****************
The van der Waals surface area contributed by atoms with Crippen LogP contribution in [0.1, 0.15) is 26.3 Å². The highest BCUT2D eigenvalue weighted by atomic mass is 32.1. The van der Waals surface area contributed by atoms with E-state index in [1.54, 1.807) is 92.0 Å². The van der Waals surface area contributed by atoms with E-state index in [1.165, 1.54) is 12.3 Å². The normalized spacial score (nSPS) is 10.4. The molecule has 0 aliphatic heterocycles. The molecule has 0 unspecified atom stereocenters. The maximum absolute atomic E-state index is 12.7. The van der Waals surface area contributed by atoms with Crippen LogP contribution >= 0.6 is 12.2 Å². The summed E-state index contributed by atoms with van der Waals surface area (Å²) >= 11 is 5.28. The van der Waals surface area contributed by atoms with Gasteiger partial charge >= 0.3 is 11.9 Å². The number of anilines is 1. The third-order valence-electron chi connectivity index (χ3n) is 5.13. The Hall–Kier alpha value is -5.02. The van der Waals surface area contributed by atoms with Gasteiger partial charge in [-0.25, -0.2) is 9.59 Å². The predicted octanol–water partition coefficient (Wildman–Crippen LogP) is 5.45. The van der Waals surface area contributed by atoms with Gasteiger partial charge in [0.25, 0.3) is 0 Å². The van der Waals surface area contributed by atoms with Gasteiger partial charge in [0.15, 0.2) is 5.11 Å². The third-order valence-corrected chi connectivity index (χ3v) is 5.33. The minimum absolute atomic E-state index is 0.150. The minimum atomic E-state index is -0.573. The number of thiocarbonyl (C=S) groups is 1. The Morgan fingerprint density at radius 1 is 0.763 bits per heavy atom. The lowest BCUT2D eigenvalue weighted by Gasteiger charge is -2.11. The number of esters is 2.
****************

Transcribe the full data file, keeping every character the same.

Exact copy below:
The van der Waals surface area contributed by atoms with Crippen LogP contribution in [0.1, 0.15) is 26.3 Å². The highest BCUT2D eigenvalue weighted by atomic mass is 32.1. The van der Waals surface area contributed by atoms with E-state index in [1.54, 1.807) is 92.0 Å². The van der Waals surface area contributed by atoms with E-state index in [1.165, 1.54) is 12.3 Å². The normalized spacial score (nSPS) is 10.4. The molecule has 0 aliphatic heterocycles. The molecule has 0 unspecified atom stereocenters. The maximum absolute atomic E-state index is 12.7. The van der Waals surface area contributed by atoms with Crippen LogP contribution >= 0.6 is 12.2 Å². The summed E-state index contributed by atoms with van der Waals surface area (Å²) >= 11 is 5.28. The van der Waals surface area contributed by atoms with Gasteiger partial charge >= 0.3 is 11.9 Å². The number of anilines is 1. The third-order valence-electron chi connectivity index (χ3n) is 5.13. The Hall–Kier alpha value is -5.02. The van der Waals surface area contributed by atoms with Gasteiger partial charge in [-0.25, -0.2) is 9.59 Å². The predicted octanol–water partition coefficient (Wildman–Crippen LogP) is 5.45. The van der Waals surface area contributed by atoms with Gasteiger partial charge in [0.25, 0.3) is 0 Å². The van der Waals surface area contributed by atoms with Gasteiger partial charge in [0.15, 0.2) is 5.11 Å². The third-order valence-corrected chi connectivity index (χ3v) is 5.33. The minimum absolute atomic E-state index is 0.150. The minimum atomic E-state index is -0.573. The number of thiocarbonyl (C=S) groups is 1. The Morgan fingerprint density at radius 1 is 0.763 bits per heavy atom. The lowest BCUT2D eigenvalue weighted by Gasteiger charge is -2.11. The number of esters is 2.